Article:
The Royal Navy Wants Robotic Submarines (Here's Why That Matters)
And Russia will hate it.
The U.K. Ministry of Defense in April 2019 launched a $3.3-million competition to begin developing a large, robotic submarine.
The contest could lead to the acquisition of an operational autonomous sub for the Royal Navy -- and could help the British fleet partially to fill the undersea gap resulting from deep cuts to its sub force.
The ministry asked industry by June 2019 to submit proposals for an extra-large unmanned underwater vehicle, or XLUUV.
“The Royal Navy says that contract will have two stages, a one-year long research, design and refit stage and a testing and trialing stage,” U.K. Defense Journal explained. “In the latter stage it is expected that the system will be tested in representative environments for extended periods; the sea trials in stage two may be up to two years long.”
The government’s request for proposals sketched three different operational scenarios for the possible, future robo-sub.
In the covert intelligence-gathering role, the XLUUV “is tasked to gather covert intelligence of traffic transiting in a maritime operational area,” according to the RFP.
The XLUUV leaves its dock and autonomously, and covertly, transits underwater to the maritime operational area. It positions in the operational area either at or below periscope depth, and monitors traffic for up to three months; above water electronic, underwater acoustic and optical intelligence gathering using a range of sensors. It may position on the seafloor and release a tethered sensor to periscope depth that would then be recovered before returning to periscope depth. During this period a reportable incident occurs, in this case the passing of a vessel of interest, whereby the XLUUV reports the incident to control and continues monitoring.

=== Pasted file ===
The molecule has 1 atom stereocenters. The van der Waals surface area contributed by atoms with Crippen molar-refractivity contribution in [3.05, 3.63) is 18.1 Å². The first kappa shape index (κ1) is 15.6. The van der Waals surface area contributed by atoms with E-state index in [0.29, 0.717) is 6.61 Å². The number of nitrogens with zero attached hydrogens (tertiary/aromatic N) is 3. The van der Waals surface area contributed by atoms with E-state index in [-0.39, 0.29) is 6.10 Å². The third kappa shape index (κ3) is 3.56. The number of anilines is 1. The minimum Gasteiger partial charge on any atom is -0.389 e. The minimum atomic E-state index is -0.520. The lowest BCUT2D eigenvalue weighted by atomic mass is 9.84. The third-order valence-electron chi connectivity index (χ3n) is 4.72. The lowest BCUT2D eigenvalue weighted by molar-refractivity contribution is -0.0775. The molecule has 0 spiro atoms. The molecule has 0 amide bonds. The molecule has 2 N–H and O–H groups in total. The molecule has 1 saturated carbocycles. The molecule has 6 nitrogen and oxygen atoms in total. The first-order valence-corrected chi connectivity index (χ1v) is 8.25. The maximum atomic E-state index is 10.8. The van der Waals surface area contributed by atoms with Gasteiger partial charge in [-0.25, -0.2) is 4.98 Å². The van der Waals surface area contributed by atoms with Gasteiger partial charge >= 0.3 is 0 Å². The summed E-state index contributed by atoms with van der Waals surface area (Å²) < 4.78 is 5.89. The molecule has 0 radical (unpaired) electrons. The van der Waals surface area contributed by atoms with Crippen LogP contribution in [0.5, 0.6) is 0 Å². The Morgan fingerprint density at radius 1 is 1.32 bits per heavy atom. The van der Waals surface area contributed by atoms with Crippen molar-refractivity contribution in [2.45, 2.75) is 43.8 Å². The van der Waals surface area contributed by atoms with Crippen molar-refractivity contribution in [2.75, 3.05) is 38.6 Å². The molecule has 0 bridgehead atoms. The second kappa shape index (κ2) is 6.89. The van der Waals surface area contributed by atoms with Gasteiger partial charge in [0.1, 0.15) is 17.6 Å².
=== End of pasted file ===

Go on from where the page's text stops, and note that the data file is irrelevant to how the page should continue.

In the anti-submarine role, the XLUUV “is tasked with enacting an anti-submarine barrier in a particular location,” the RFP explained.
The XLUUV leaves its dock in the harbour and autonomously, and covertly, transits underwater to the checkpoint. Upon reaching the checkpoint, the XLUUV proceeds to patrol a pre-determined area for up to three months. During this period it encounters (recognizes the acoustic signature of) a target of interest, and identifies it as hostile. Upon identification, it covertly reports the incident to control, before returning to station and continuing the patrol. Alternatively, upon reporting the incident to control, the XLUUV could be re-tasked.
Finally, in the “deploy and recover” role, the robotic submarines “is tasked with covertly deploying a sensor payload to the seabed and recovering it at a later date,” according to the government request.
The XLUUV leaves harbour and autonomously, and covertly, transits to just outside the operational area, rising to periscope depth to await signal. A ‘go code’ is transmitted from control; the XLUUV dives to operation depth and transits to operational area before dropping the payload on the seabed. The XLUUV exits the operational area, rises to periscope depth, and transmits a ‘complete code’ before autonomously, and covertly, returning to harbour or holding area. At a later date, an XLUUV is tasked with covertly recovering the sensor payload from the seabed.
Several companies produce large UUVs that could meet the Royal Navy’s needs. Boeing based its Orca XLUUV design on its Echo Voyager unmanned diesel-electric submersible.
"The 51-foot-long submersible is launched from a pier and can operate autonomously while sailing up to 6,500 nautical miles without being connected to a manned mother ship, according to the Navy," Ben Werner explained at USNI News.
The U.S. Navy has ordered several Orcas against a requirement for nine of the robo-subs through 2024.
"Eventually, the Navy could … use the Orca XLUUV for mine countermeasures, anti-submarine warfare, anti-surface warfare, electronic warfare and strike missions," according to a U.S. Navy outline of the system’s capability development.
The U.S. Navy is retiring old nuclear-powered attack submarines as their reactor cores wear out, and at a rate that’s faster than the fleet can afford to buy new submarines. Owing to the gap between decommissionings and commissionings, the U.S. undersea fleet slowly is shrinking from around 51 in 2019 to a projected low of 42 in 2028.
The Royal Navy’s own sub fleet also has declined, from a post-Cold War peak of 12 vessels to just seven once all the new Astute-class subs commission. An XLUUV could relieve the Astutes on the most tedious missions, allowing the manned vessels to spend more time, say, hunting Russian ships on the high seas.
David Axe serves as Defense Editor of the National Interest. He is the author of the graphic novels War Fix, War Is Boring and Machete Squad.